Like Mrs. Williams, I also do not agree with Jones’ political views or his support for Trump, but I challenge her (and others) when it comes to a party-by-ideology characterization of him. I believe the displeasure Democrats hold towards Jones lies solely not in his misguided support of an incompetent President and conspiracy theories, but rather in that he identifies as a Democrat while heavily advocating for Republicans and their platform along with him possibly being Black. However, people need to realize that political affiliation and race do not always coincide with beliefs and opinions.
It is possible to be both a Democrat and a pro-life supporter just as much as it is to be a Republican and a pro-choice defender. It’s also possible to be Black and anti-police reform or White and for police-reform. You cannot attach expectations onto people due to a label. Left, Right, Liberal, and Conservative are just pointless classifications used to categorize people in order to simplify their sometimes-unique beliefs and opinions. While, people’s association with Democrats and Republicans is merely based on what party they feel at a point in time is more closely aligned with their personal beliefs and doctrines. In other words, people’s connection to such labels can change at a moment’s whim.
In any case, Jones has done nothing of significance to earn widespread attention. Frankly, he would not even be a topic of conversation if he was registered as a Republican supporting Donald Trump or White. Therefore, it’s hard not to assume that Jones has largely only been given media attention due to his labels: Democrat, Black, and a Trump supporter. With the latter two labels possibly playing a substantial role in his given attention due to: 1) There not being a high volume of Black Trump supporters and 2) Confusion as to why a Black politician would back a President who repeatedly indulges White Supremacists.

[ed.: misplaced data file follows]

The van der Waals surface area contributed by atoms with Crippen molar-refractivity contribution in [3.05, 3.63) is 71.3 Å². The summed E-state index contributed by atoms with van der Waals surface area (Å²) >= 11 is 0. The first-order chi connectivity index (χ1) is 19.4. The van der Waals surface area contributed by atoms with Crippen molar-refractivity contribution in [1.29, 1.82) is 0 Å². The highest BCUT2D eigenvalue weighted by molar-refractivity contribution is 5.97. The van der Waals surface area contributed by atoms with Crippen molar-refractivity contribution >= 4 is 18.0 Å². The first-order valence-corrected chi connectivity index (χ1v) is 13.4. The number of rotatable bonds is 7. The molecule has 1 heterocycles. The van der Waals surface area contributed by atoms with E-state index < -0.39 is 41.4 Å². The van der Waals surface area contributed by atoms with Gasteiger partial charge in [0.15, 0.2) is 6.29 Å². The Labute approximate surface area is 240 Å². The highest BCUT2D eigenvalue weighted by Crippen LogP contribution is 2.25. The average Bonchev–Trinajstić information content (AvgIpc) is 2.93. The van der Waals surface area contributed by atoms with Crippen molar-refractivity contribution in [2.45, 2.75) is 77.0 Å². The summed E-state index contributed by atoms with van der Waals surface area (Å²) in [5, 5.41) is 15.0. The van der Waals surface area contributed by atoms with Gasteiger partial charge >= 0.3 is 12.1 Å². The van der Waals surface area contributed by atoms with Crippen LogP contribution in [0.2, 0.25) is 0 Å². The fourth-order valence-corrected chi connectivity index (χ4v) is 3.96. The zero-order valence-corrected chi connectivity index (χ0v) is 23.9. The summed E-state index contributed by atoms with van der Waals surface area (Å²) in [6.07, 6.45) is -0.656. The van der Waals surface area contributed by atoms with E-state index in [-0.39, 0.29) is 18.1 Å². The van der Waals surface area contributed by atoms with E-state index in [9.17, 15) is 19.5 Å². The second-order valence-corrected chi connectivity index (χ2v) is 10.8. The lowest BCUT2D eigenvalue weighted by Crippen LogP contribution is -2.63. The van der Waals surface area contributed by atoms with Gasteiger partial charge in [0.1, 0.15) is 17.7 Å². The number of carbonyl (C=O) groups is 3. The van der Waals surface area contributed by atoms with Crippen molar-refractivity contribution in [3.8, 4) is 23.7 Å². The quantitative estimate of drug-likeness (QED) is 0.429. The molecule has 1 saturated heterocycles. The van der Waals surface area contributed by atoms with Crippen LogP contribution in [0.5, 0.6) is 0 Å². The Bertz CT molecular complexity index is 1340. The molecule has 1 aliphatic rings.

Jones is an example of why Democrats and Republicans need to accept the fact that ideologies differ amongst their members because if they do not, they risk a lifetime of alienating people based on assumption.
So, do not take this piece as me saying, “You can’t be mad at Jones for his political views and the policies he supports.” After all, if you voted him into office and he changed his agenda after elected you have every right to be angry with him. But, if you strictly dislike him because he is a registered Democrat and or a Black guy siding with Republicans, then you need to rethink how you approach politics because something tells me Jones did not just start leaning to the “right.” He was probably always there, and you simply voted for him with the assumption that his associated party affiliation or race would determine his thinking on political matters.
EURweb.com, Everything Urban & Radioscope (formerly The Electronic Urban Report) Covering the Culture since 1997
David Anthony is a new graduate of Grand Canyon University with a Bachelor of Arts degree in Government. A self-designated history buff and random fact finder, David could rattle your ear for hours with information. Born and raised in the City of Angels he is a huge fan of the city’s culture and hometown NBA team, the L.A. Clippers. A future attorney, businessman, and civil servant, he hopes to be an impactful individual in life. Contact David: [email protected]